My Top 10 Most Popular Posts in 2012

Six of them were published prior to 2012 (one in 2009!). Three of them were published in just the last two months.

Half of them got the bulk of their visits from Google (including the one on depression). “1990” got most of its hits because people were looking for pictures from Wag the Dog. A great many of them stayed long enough to read, and hopefully were encouraged.

One of them isn’t even a post. It’s a page (my personal scripture review page). I’m guessing the readers came by way of referrals from their friends.

10. Servant Leadership

Learning to Walk (2004) by protofluxI am convinced that there is greatness in every individual who crosses my path. [April 15, 2011]

9. Letting God Peel the Onion

Onion, a photo by richard_north on Flickr.I used to feel like I was being tossed around by negative experiences. Always off balance. Never “getting it.” Until recently. Then I understood what a couple of old friends had been teaching us. [December 9, 2012]

8. Michael Hyatt: The Incarnational Principle of Leadership…

MichaelHyattJesus really did experience what we’re experiencing. We can look at his life and our life and see the differences—and the commonalities. And, with God’s help, we can make the adjustments. [November 15, 2010]

7. Doug Sherman: More Than Ordinary – Hungry for God?

DougShermanHungry for God? What does that feel like or look like? [May 20, 2011]

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Welcome to the “New” Ripe for Harvest!

A whole new look!

I’m so excited. After a lot of planning, researching, and playing around, here’s the new look.

I hope you like it…

Getting the best theme for me: Standard Theme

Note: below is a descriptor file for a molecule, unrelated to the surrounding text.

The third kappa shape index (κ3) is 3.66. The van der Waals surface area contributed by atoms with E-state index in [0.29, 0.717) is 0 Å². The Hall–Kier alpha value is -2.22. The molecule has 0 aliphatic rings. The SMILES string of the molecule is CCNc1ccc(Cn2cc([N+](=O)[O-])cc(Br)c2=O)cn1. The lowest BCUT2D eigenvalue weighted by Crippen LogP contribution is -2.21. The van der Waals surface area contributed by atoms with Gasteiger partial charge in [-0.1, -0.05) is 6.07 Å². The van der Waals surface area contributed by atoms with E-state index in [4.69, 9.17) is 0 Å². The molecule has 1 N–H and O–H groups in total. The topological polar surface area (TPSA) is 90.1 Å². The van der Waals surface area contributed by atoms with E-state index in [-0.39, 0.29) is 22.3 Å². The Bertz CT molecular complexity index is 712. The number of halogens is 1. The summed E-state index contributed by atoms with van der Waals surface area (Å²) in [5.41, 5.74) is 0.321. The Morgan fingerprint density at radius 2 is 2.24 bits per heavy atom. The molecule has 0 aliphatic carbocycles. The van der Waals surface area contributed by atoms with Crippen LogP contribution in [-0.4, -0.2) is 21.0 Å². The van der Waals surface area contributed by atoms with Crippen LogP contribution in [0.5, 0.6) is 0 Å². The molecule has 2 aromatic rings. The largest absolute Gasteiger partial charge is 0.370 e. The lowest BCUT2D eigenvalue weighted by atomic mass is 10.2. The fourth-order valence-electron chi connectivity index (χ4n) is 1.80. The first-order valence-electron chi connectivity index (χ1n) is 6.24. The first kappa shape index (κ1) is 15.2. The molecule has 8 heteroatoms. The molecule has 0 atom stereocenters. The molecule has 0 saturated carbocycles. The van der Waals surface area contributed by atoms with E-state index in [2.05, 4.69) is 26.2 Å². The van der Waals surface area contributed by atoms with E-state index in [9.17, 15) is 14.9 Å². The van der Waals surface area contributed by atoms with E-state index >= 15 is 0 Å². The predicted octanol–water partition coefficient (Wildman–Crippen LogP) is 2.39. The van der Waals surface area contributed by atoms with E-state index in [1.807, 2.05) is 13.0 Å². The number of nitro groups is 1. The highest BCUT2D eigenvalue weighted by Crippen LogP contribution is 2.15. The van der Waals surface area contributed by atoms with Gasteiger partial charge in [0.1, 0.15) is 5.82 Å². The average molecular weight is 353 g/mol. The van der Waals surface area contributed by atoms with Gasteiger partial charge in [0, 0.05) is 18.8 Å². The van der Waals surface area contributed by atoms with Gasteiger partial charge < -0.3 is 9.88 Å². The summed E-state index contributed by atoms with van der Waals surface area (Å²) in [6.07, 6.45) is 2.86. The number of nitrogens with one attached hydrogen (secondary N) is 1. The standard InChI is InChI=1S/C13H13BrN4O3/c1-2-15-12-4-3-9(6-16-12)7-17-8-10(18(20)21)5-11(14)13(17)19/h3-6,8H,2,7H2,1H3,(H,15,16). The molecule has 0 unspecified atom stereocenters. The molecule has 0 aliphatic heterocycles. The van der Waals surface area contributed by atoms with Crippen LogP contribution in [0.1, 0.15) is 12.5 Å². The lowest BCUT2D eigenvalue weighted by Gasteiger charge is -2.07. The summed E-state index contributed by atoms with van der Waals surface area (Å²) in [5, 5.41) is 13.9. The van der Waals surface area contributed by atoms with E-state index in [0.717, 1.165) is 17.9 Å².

After researching and playing with a lot of themes, I discovered Standard Theme, with the support option. This is a theme designed by the amazing John Saddington (@tentblogger on Twitter). For a modest investment, I get to use the theme on any and all of my blogging projects, my own as well as clients’. I bought the support option because I’m a noob at this and need a lot of hand-holding. John’s crew, especially Michael Novotny (thank you Michael!) has been unbelievably patient and supportive. After I bought and downloaded the whole thing, I discovered they have a really easy affiliate program. See that graphic over to the left? (Yes, I know there’s one over on the right as well. Please stay focused.) If you click on it and then purchase Standard Theme, they will pay me a commission. Isn’t that cool? (Does this paragraph mean I don’t have to make the standard affiliate disclaimer?)

Where does a guy with no cash go to find a background picture that tells the story?

wheat is ready to harvest... by bernat...

wheat is ready to harvest..., a photo by bernat... on Flickr.

How about Flickr? Specifically Flickr Commons, where you can find thousands of pictures you can use for free (with varying and extremely important provisions). Some of them are good enough to buy (if you have the budget!).

Obviously, I was looking for something that visually tells the story of the harvest. In this case, wheat. After looking through hundreds of pictures of wheat fields and tractors, I came across this one. After testing it on my play site, I knew I had a winner.

So what do you think?

 

Warning! Warning!

You may notice chaos has broken out on my blog.

Don’t worry—I’m simply switching over to Standard Theme and there’s some setup and transition that needs to take place.

Once I have my navigation menus built, I’ll switch over and it’ll all be ugly (but very functional!) for awhile.

I’ll pretty it up as I go, I promise.

I am NOT a spammer!

(At least not on purpose…)

I’m transitioning to my new blog location and am having to set up and tweak the email function.

So, for the next few days (or any time thereafter when I’m trying to add or adjust functionality) you may receive unintentionally-sent missives. I think one or two just went out from here a few minutes ago.

If this occurs, please accept the humblest apologies I am able to offer at the time concurring with, the, um…unwanted missive.

Please take heart in the knowledge that these faux pas will eventually result in marketable skills which will then be deployed in support of my family.

Thanks so much for your patience!